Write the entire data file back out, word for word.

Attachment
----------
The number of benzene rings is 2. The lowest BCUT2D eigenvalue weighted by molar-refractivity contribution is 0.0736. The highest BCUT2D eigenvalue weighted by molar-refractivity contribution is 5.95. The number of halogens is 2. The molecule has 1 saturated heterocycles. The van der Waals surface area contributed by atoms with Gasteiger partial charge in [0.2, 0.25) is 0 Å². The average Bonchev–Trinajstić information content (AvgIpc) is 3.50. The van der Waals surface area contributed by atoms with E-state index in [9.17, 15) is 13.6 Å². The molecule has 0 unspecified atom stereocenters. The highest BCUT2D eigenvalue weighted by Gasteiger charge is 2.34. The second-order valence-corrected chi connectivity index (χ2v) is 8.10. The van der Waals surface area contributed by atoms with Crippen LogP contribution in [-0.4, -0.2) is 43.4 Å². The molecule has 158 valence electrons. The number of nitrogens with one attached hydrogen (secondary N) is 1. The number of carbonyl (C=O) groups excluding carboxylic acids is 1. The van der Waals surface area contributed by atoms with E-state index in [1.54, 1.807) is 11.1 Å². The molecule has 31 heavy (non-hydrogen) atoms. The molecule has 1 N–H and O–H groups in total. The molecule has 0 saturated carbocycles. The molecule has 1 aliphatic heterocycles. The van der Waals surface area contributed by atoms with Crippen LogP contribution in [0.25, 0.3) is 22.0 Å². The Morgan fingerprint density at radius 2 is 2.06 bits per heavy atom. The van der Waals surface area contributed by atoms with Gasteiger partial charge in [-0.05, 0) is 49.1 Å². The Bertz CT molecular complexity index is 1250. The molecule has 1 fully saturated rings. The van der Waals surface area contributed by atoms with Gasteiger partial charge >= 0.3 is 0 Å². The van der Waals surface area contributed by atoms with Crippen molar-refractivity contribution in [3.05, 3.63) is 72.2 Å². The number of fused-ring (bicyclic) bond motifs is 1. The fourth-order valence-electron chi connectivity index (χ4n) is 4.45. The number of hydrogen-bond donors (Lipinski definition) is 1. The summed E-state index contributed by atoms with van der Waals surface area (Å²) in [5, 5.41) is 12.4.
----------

The number of benzene rings is 2. The lowest BCUT2D eigenvalue weighted by molar-refractivity contribution is 0.0736. The highest BCUT2D eigenvalue weighted by molar-refractivity contribution is 5.95. The number of halogens is 2. The molecule has 1 saturated heterocycles. The van der Waals surface area contributed by atoms with Gasteiger partial charge in [0.2, 0.25) is 0 Å². The average Bonchev–Trinajstić information content (AvgIpc) is 3.50. The van der Waals surface area contributed by atoms with E-state index in [9.17, 15) is 13.6 Å². The molecule has 0 unspecified atom stereocenters. The highest BCUT2D eigenvalue weighted by Gasteiger charge is 2.34. The second-order valence-corrected chi connectivity index (χ2v) is 8.10. The van der Waals surface area contributed by atoms with Crippen LogP contribution in [-0.4, -0.2) is 43.4 Å². The molecule has 158 valence electrons. The number of nitrogens with one attached hydrogen (secondary N) is 1. The number of carbonyl (C=O) groups excluding carboxylic acids is 1. The van der Waals surface area contributed by atoms with E-state index in [1.54, 1.807) is 11.1 Å². The molecule has 31 heavy (non-hydrogen) atoms. The molecule has 1 N–H and O–H groups in total. The molecule has 0 saturated carbocycles. The molecule has 1 aliphatic heterocycles. The van der Waals surface area contributed by atoms with Crippen LogP contribution in [0.25, 0.3) is 22.0 Å². The Morgan fingerprint density at radius 2 is 2.06 bits per heavy atom. The van der Waals surface area contributed by atoms with Gasteiger partial charge in [-0.05, 0) is 49.1 Å². The Bertz CT molecular complexity index is 1250. The molecule has 1 fully saturated rings. The van der Waals surface area contributed by atoms with Gasteiger partial charge >= 0.3 is 0 Å². The van der Waals surface area contributed by atoms with Crippen molar-refractivity contribution in [3.05, 3.63) is 72.2 Å². The number of fused-ring (bicyclic) bond motifs is 1. The fourth-order valence-electron chi connectivity index (χ4n) is 4.45. The number of hydrogen-bond donors (Lipinski definition) is 1. The summed E-state index contributed by atoms with van der Waals surface area (Å²) in [5, 5.41) is 12.4.